You might have some questions on what category each bill falls into. Your cell phone would most likely be a utility expense, as well as your cable and internet bills, unless you consider those recreational expenses.
If you add up all these percentages you’ll get 114%, so clearly the experts are assuming you have most of these expenses but not all. So you’ll have to juggle the numbers around to fit your needs. These percentages won’t include all of your spending either, like the wedding present you had to buy for your cousin or the emergency new tire you needed when you got your flat. This means random expenses will either have to come from your savings or you’ll need to reduce one of the other spending categories, such as reducing your food expenses by eating out less.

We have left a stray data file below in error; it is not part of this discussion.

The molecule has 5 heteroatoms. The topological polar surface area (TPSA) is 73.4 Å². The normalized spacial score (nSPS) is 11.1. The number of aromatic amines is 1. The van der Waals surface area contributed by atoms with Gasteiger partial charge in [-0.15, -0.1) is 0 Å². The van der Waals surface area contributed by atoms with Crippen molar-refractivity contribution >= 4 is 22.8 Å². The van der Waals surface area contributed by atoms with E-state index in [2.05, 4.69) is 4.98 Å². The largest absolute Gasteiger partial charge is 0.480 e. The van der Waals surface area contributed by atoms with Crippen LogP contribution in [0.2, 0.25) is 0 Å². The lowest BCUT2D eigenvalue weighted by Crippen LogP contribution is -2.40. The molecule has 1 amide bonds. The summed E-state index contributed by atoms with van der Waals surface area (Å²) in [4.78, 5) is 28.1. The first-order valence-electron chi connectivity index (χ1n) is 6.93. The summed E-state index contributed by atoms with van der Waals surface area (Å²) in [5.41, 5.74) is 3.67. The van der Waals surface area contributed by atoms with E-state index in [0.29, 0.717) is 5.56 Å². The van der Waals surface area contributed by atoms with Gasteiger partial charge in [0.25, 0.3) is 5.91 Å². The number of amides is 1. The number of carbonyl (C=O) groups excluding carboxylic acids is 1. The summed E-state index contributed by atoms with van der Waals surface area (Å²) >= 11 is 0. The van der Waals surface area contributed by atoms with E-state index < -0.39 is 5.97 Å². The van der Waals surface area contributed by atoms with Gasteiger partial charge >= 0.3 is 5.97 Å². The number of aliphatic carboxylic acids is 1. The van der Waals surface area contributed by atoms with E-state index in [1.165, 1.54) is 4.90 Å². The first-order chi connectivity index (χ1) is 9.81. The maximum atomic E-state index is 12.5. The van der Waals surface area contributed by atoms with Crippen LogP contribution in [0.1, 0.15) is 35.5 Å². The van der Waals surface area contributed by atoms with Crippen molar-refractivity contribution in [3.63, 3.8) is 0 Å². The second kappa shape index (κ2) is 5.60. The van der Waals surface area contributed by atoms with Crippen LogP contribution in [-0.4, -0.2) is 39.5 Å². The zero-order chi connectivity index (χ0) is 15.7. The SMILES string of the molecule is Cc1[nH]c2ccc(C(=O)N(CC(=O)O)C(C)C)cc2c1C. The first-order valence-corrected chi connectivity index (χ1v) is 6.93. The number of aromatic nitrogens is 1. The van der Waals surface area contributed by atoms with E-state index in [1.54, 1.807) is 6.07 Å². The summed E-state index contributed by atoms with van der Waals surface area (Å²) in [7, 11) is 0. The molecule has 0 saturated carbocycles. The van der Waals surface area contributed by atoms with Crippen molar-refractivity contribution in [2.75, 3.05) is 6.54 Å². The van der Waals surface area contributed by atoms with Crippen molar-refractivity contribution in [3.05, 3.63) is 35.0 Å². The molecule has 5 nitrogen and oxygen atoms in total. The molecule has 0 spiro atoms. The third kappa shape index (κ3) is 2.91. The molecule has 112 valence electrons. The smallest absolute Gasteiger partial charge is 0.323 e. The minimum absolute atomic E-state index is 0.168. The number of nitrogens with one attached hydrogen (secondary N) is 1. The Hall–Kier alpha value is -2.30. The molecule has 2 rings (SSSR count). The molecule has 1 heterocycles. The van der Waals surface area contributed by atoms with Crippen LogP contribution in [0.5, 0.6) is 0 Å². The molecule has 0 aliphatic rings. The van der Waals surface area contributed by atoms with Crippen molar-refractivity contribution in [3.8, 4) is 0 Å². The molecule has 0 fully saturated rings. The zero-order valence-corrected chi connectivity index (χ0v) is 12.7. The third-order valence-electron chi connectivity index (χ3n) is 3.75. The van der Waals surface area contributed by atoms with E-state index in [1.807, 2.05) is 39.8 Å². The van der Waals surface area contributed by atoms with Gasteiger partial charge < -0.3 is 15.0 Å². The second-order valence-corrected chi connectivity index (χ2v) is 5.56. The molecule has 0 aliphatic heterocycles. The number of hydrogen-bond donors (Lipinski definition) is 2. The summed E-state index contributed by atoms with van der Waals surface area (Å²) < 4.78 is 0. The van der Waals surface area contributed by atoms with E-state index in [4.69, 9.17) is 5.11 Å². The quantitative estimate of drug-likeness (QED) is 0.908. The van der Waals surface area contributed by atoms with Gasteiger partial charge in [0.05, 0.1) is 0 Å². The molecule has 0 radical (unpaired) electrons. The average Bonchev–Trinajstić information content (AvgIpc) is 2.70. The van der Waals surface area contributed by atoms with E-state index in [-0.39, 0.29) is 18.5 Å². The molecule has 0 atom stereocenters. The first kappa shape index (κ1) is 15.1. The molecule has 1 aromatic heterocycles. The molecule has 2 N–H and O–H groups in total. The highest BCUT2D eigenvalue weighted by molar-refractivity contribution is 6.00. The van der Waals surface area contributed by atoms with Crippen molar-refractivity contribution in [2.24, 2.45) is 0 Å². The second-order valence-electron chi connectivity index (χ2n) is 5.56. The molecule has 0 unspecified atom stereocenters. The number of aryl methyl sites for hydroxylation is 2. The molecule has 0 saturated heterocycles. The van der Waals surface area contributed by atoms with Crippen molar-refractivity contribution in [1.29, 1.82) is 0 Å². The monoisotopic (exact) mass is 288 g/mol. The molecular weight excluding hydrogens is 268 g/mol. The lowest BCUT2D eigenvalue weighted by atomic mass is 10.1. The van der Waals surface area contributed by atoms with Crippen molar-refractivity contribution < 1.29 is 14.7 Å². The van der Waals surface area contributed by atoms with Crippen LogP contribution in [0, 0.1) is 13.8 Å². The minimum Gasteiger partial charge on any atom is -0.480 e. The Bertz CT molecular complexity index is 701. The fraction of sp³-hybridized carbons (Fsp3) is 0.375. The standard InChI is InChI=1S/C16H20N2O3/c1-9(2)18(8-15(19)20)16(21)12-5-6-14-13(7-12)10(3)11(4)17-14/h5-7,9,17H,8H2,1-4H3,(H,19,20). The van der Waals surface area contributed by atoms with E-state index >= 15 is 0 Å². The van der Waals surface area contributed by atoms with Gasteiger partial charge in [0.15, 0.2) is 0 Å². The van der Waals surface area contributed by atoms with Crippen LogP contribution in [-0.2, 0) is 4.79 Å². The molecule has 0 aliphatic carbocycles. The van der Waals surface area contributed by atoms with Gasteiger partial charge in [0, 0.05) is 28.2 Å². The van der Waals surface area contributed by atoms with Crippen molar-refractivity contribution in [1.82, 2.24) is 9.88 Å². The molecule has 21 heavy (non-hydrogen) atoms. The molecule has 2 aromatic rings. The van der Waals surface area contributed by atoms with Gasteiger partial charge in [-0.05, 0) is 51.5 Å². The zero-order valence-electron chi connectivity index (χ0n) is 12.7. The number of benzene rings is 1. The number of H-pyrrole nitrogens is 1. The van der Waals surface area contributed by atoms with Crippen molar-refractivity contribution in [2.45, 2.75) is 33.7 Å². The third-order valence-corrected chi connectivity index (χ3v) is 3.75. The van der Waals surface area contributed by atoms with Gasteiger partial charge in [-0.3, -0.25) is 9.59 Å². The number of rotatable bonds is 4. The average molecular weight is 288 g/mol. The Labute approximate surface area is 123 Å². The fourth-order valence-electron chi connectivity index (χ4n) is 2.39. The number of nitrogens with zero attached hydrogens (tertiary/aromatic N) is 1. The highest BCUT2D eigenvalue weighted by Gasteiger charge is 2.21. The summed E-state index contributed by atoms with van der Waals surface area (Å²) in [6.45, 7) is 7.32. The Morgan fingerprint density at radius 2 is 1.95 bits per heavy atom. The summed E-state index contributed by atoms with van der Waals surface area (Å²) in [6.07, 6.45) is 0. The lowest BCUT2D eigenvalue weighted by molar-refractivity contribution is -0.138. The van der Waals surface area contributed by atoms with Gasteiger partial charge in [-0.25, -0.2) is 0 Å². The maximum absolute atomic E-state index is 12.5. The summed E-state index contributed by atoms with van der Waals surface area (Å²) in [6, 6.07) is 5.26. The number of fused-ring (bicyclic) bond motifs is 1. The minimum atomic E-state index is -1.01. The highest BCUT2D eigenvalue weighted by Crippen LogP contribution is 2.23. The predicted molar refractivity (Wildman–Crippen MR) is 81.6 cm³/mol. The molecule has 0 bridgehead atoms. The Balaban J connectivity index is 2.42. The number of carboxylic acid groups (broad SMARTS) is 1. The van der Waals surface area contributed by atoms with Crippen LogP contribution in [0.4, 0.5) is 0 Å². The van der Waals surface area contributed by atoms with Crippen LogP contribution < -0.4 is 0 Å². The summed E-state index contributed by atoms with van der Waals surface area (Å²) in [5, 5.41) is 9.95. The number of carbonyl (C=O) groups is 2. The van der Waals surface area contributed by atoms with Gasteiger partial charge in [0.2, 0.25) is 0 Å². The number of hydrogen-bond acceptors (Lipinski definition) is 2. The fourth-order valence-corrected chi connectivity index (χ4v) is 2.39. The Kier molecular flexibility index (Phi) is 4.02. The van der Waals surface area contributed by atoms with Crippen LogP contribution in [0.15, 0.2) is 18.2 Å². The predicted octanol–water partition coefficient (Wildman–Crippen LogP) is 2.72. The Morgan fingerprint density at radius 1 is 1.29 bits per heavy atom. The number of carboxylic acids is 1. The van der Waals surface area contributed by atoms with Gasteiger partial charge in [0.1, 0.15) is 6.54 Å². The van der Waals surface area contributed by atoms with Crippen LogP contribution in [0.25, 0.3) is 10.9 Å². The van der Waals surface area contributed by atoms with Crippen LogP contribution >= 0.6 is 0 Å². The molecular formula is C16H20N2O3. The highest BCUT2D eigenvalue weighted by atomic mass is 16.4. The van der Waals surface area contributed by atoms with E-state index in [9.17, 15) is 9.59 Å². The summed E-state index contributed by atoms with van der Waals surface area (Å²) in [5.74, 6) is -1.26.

Step 3: Rearrange your spending and eliminate splurges
So what happens if you find out that your rent accounts for 50% of your income or you discovered that your credit card bill is taking up more income than your food and clothing expenses? Well, over time, you’re going to have to make some changes. You may need to ride out your current lease and spend only the bare minimum on food, recreation and clothing until then. For other expenses, a little research can do a world of good.
Try calling your cable and internet provider to negotiate a lower rate. If you have one credit card that you’ve had for a while, and are pretty responsible with making the minimum payment each month, give them a call and ask for a reduced finance percentage. You probably won’t miss your daily $4.00 caffeine and sugar kick if you pack a drink or make coffee at home instead. If you eat out too much and can’t see yourself hard at work in the kitchen every evening, consider ordering from a pre-prepared meal service, which is usually much cheaper (and healthier!) than carry-out.
Now sit back and watch your bank account grow!
This post was updated April 2, 2013.